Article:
Experiences on early age cracking of wall-on-slab concrete structures

Agnieszka Jedrzejewska*, Fragkoulis Kanavaris, Mariusz Zych, Dirk Schlicke, Miguel Azenha

*Corresponding author for this work

Research output: Contribution to journalArticlepeer-review


This paper is an effect of coordinated efforts of Working Group 7 of RILEM TC 254-CMS: Thermal cracking in massive concrete structures. The paper deals with a negative effect of restrained hardening-induced strains in reinforced concrete wall-on-slab structures which is cracks formed at the stage of construction of the walls. The aim of the paper was to collect real-life examples of wall-on-slab structures in which hardening-induced cracking was reported, and make a comparative study of these cases to observe patterns and trends on the cracking behaviour of such elements. The study covered a set of almost 20 cases with detailed material and technological data as well as observed cracking patterns. Characteristics of these structures which determine the capacity of crack development were indicated. In addition, for chosen cases the expected crack width was calculated and compared with the measured value. The calculations were performed with the use of current standardised guidance (EN 1992-3 and CIRIA C766) using an approach available at the design stage. This investigation showed that the method of CIRIA C766, being less conservative, consistently predicts smaller crack widths for a fixed set of assumptions compared to EN 1992-3, and both methods showed important discrepancies between the predicted and measured values of crack widths. Changes in calculation methods were proposed to improve the predictability of crack width calculations in wall-on-slab structures under restrained hardening-induced strains.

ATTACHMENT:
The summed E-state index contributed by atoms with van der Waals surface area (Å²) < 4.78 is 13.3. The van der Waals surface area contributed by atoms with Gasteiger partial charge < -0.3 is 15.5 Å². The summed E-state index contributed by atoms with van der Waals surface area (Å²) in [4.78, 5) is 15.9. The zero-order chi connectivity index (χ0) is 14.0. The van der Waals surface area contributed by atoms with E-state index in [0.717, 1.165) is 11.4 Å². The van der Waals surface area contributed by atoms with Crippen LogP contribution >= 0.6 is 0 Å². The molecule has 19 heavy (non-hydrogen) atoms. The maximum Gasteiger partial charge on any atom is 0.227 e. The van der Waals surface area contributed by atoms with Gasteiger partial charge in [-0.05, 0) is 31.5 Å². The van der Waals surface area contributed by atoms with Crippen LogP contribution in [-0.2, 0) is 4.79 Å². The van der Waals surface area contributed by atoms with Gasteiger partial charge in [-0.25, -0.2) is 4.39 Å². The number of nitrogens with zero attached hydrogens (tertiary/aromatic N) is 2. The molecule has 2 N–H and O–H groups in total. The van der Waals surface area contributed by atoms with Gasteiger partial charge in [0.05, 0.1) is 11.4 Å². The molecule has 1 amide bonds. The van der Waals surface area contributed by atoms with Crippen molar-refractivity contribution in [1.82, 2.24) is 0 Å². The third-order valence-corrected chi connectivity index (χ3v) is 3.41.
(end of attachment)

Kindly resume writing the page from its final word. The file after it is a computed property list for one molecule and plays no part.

Original languageEnglish
Pages (from-to)2520-2549
Number of pages30
Issue number27
Publication statusPublished - Oct 2020


  • Crack width control
  • Early age cracking
  • Restrained imposed deformations
  • Wall-on-slab structures

ASJC Scopus subject areas

  • Safety, Risk, Reliability and Quality
  • Building and Construction
  • Civil and Structural Engineering
  • Architecture

Fields of Expertise

  • Sustainable Systems


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